If one of these is not available, then it is possible to make a measurement using an AC current measurement range on a multimeter. The meter will have to be placed in series with the earth wire and any leakage current will pass through the meter and can be measured. It is important to note however that this carries a certain amount of risk since should there be (or occur) a fault in the equipment, the full fault current may try to pass through the meter. Most decent quality meters will respond by blowing an internal fuse, but some might melt, catch fire, or rare cases explode! If the meter fuse does blow it will have in effect opened the connection between the appliance and earth. This will mean its exposed metalwork may now be sat at mains voltage with no protective measure to cause a fuse or MCB to operate.
For these reasons
- you need to know how to handle such situations safely
- its not advisable to use this technique at the consumer unit for a whole circuit unless clamp meter is used.
High sensitivity clamp meters
Earth leakage clamp meters like this have recently become a popular way to detect earth leakage faults. These can be safely connected around either an earth wire to directly measure leakage to the equipment earth, or around live and neutral to directly read current imbalance. Since they require no physical connection to the appliance or circuit under test they are a much safer way to measure either leakage to earth or imbalance in the supply to a circuit or and appliance. Measuring the imbalance will help detect where the leakage is not occurring through the circuit or appliances own CPC but instead is finding an alternate path.
Mitigating the effects of nuisance trips
While it is possible to eliminate most causes of nuisance trips with careful system design and testing, it is always wise to design the system to allow for the possibility of it happening:
- Provide dedicated non RCD protected circuits [see note] for vulnerable equipment such as:
- Have as few circuits or devices as possible protected by the same RCD so that a trip impacts as few extraneous circuits as possible. The ultimate solution would use RCBOs for each circuit. Obviously expense has to be weighed against the implications of tripping.
- Use emergency lighting to backup any important lighting circuits that need to be RCD protected (i.e. on TT earthing systems). In particular these should include lighting for:
- Fire escape routes
- Near trip hazards or other difficult to navigate areas
- Near the consumer unit
- Consider using uninterruptible power supplies (UPS) to maintain running of critical equipment.
- Power failure alarms might also be an appropriate measure in some circumstances.
Note: With the advent of the 17th edition of the wiring regulations, one must comply with the requirement that any buried cables that don't have 30mA trip RCD protection, must still be adequately protected from physical damage. This can be achieved either via being buried at 50mm or greater depth in a wall, or with metallic earthed protection such as conduit or by using suitable metal sheathed cables like SWA, MICC etc. Note that new cable types are becoming available to help meet these requirements. Surface mounted cables may also be installed without additional RCD protection in some circumstances since it is assumed they are sufficiently visible to avoid accidental damage from drilling / nailing etc.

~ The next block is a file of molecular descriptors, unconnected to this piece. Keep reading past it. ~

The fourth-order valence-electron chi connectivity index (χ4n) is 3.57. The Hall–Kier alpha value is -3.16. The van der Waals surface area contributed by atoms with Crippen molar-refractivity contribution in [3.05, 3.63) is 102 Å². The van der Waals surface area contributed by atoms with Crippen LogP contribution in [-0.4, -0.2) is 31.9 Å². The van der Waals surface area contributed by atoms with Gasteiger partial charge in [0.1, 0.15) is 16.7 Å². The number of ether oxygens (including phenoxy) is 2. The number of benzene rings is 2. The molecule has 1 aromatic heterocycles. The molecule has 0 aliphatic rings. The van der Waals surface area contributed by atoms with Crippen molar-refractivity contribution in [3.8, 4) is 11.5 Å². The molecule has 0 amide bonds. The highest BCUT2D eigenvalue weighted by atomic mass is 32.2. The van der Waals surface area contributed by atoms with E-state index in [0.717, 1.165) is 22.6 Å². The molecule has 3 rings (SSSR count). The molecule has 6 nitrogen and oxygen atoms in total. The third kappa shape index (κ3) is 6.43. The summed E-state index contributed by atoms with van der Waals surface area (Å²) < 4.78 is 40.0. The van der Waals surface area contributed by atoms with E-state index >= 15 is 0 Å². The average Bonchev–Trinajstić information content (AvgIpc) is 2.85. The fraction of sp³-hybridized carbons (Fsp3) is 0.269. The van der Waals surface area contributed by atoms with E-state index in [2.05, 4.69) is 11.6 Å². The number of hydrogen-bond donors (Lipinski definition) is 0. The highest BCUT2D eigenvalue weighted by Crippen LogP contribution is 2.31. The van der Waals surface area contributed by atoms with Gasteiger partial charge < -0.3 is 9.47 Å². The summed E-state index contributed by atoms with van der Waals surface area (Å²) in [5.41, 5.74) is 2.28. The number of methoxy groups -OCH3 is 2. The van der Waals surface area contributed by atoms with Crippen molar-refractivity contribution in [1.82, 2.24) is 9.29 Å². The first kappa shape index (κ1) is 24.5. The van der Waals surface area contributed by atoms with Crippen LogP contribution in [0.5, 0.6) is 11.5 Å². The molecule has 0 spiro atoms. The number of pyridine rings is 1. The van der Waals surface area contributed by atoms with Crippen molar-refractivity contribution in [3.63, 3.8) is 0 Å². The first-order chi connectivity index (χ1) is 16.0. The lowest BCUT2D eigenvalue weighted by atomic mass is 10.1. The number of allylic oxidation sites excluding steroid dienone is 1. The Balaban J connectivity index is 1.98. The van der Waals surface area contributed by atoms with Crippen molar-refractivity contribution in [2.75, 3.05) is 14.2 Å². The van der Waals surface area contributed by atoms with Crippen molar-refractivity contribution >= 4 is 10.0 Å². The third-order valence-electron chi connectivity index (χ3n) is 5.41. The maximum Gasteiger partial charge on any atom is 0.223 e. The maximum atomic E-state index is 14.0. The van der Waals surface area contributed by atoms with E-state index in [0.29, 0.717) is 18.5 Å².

System design using RCDs
Some of the system design aspects of using RCDs to good effect are covered in the mitigation section above. However the following basic principles should also applied:
- Use split load consumer units, to allow circuits that do not benefit from RCD protection to be powered directly (pre 17th edition installs), or the loads to be shared between multiple RCDs. .
- Don't place too many circuits on the same RCD. In particular identify circuits that are likely to have high leakage (e.g. those containing lots of IT equipment & water heating). For the best performance use a RCBO for each circuit so there are no shared RCDs.
- Where RCDs need to be cascaded, use time delayed types for the upstream device so that trips affect less outlets.
- Don't place circuits to outside electrics and outbuildings on the same RCD as protects the indoor circuits.
- Avoid placing high leakage devices on RCD protected circuits where possible or place them on a RCBO protected circuit.
- Design circuits such that the anticipated leakage is no more than 25% of the trip threshold. This will allow for later circuit extension.
- Ensure accessories and wiring are not placed in excessively damp environments.
- Don't use lower trip threshold devices than is appropriate for the level of risk present and protection sought.
UK Wiring Regulations may soon include protection by Arc-fault Circuit Interrupter (AFCI) or Arc-fault Detection Device (AFDD).